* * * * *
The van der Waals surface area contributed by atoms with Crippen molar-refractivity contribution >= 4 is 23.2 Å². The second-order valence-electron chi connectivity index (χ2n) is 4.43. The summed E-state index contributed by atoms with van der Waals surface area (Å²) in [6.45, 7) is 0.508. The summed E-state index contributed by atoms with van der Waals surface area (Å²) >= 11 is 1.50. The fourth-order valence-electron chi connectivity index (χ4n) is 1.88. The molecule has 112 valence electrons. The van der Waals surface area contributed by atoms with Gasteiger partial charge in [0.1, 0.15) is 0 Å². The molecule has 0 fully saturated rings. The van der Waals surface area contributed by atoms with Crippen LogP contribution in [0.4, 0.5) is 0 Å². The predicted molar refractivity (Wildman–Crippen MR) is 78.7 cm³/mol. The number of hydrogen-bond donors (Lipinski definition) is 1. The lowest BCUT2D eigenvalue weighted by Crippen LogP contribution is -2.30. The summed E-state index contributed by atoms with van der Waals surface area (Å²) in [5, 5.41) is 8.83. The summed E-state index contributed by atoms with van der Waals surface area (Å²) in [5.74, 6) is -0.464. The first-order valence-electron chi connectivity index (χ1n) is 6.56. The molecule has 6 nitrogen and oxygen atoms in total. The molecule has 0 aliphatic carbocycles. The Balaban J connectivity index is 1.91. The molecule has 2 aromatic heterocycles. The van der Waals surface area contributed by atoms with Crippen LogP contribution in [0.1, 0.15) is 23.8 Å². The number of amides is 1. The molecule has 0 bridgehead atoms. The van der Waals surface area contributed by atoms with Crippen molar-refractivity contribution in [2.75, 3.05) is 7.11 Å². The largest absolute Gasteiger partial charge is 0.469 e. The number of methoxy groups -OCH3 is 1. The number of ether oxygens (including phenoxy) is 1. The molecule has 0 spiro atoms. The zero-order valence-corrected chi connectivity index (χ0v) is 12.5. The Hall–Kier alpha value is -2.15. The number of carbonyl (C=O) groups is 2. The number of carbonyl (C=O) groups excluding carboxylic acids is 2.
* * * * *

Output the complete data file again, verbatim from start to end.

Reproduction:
The van der Waals surface area contributed by atoms with Crippen molar-refractivity contribution >= 4 is 23.2 Å². The second-order valence-electron chi connectivity index (χ2n) is 4.43. The summed E-state index contributed by atoms with van der Waals surface area (Å²) in [6.45, 7) is 0.508. The summed E-state index contributed by atoms with van der Waals surface area (Å²) >= 11 is 1.50. The fourth-order valence-electron chi connectivity index (χ4n) is 1.88. The molecule has 112 valence electrons. The van der Waals surface area contributed by atoms with Gasteiger partial charge in [0.1, 0.15) is 0 Å². The molecule has 0 fully saturated rings. The van der Waals surface area contributed by atoms with Crippen LogP contribution in [0.4, 0.5) is 0 Å². The predicted molar refractivity (Wildman–Crippen MR) is 78.7 cm³/mol. The number of hydrogen-bond donors (Lipinski definition) is 1. The lowest BCUT2D eigenvalue weighted by Crippen LogP contribution is -2.30. The summed E-state index contributed by atoms with van der Waals surface area (Å²) in [5, 5.41) is 8.83. The summed E-state index contributed by atoms with van der Waals surface area (Å²) in [5.74, 6) is -0.464. The first-order valence-electron chi connectivity index (χ1n) is 6.56. The molecule has 6 nitrogen and oxygen atoms in total. The molecule has 0 aliphatic carbocycles. The Balaban J connectivity index is 1.91. The molecule has 2 aromatic heterocycles. The van der Waals surface area contributed by atoms with Crippen LogP contribution in [0.1, 0.15) is 23.8 Å². The number of amides is 1. The molecule has 0 bridgehead atoms. The van der Waals surface area contributed by atoms with Crippen molar-refractivity contribution in [2.75, 3.05) is 7.11 Å². The largest absolute Gasteiger partial charge is 0.469 e. The number of methoxy groups -OCH3 is 1. The number of ether oxygens (including phenoxy) is 1. The molecule has 0 spiro atoms. The zero-order valence-corrected chi connectivity index (χ0v) is 12.5. The Hall–Kier alpha value is -2.15. The number of carbonyl (C=O) groups is 2. The number of carbonyl (C=O) groups excluding carboxylic acids is 2.